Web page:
NOTE: In 1) and 4) both both $ak+1$ and $ak-1$ can be either primes or the product of primes not of the form $\pm 1 \mod a$ ,but in the 1) no subproduct of them can be of this form.

As MO Scribe noticed the conjectural answer is that there should be infinetely many such pairs because we are aspecting to have infinitely many prime pairs of any reasonable congruence condition.

There are infinitely many twin primes if and only if there are infinitely many natural numbers that are not of the form $6nm \pm n \pm m$.

Proof: Every number that is not a multiple of $2$ or $3$ is of the form $6N\pm 1$. So the only pairs that are not divisible by $2$ or $3$ are $(6N-1,6N+1)$ for any $N$. Now are there infinitely many such prime pairs (twin primes)?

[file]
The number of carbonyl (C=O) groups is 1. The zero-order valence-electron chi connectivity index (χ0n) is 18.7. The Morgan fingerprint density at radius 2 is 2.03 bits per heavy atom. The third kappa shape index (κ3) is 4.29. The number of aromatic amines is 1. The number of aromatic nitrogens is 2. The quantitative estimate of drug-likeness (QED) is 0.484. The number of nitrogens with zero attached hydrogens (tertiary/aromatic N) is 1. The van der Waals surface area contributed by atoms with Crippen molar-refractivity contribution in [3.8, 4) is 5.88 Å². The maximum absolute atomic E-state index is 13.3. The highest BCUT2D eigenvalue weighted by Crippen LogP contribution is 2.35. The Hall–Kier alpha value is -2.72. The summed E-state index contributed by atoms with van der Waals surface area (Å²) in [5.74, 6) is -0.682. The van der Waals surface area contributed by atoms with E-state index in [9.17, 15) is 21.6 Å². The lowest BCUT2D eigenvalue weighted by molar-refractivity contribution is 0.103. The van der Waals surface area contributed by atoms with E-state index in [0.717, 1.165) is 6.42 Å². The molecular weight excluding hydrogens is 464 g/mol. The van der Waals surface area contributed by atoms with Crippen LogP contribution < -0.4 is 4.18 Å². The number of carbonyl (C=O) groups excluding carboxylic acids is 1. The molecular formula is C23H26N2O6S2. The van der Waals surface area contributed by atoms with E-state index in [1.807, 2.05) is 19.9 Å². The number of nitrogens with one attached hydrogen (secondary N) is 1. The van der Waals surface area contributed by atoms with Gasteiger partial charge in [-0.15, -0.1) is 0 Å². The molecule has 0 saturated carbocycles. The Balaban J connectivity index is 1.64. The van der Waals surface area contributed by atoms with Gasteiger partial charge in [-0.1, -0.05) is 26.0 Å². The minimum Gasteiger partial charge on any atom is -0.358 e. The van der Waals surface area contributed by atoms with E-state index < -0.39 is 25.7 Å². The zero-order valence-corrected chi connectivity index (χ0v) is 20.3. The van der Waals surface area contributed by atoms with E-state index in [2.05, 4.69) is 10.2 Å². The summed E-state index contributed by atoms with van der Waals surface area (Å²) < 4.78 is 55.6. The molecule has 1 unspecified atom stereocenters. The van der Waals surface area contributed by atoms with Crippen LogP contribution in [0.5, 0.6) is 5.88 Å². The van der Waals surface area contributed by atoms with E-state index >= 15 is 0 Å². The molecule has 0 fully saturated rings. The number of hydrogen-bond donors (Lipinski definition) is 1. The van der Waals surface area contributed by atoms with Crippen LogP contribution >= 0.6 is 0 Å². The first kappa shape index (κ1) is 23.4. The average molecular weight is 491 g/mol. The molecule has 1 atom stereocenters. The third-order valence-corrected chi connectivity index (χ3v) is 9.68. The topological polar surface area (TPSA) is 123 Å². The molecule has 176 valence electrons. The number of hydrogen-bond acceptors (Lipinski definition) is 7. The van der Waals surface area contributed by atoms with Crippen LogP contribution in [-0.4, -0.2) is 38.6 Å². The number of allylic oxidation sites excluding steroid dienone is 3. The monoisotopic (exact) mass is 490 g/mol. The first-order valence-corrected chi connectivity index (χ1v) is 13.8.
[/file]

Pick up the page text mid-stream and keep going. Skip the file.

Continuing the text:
If the number $6N-1$ is prime it should not be written as a product of some numbers $6n+1,6m-1$ for any $n,m > 0$. So $(6n+1)(6m-1)=6(6nm-n+m)-1$, which means that $N$ should not be of the form $6nm-n+m$ for any $n,m>0$.

Similarly, if $6N+1$ is a prime it should not be a product of some numbers $(6n-1)(6m-1) =6(6nm-n-m)+1$, or $(6n+1)(6m+1) =6(6nm+n+m)+1$. Which means that we have a prime couple of the form $(6N-1,6N+1)$ if and only if $N$ is not of the form $6nm \pm n \pm m$ for any $n,m$.

NOTE: After i have edited this observasion-question I realised that it is well known that for $a=6$ it is equivalent to twin prime conjecture (as it is written on the answer by Luis below too), a notice that S.Golomb seems to have done first, but my question is focused to the other values of $a$.

If someone want to add something http://meta.mathoverflow.net/discussion/921/reedited/#Item_1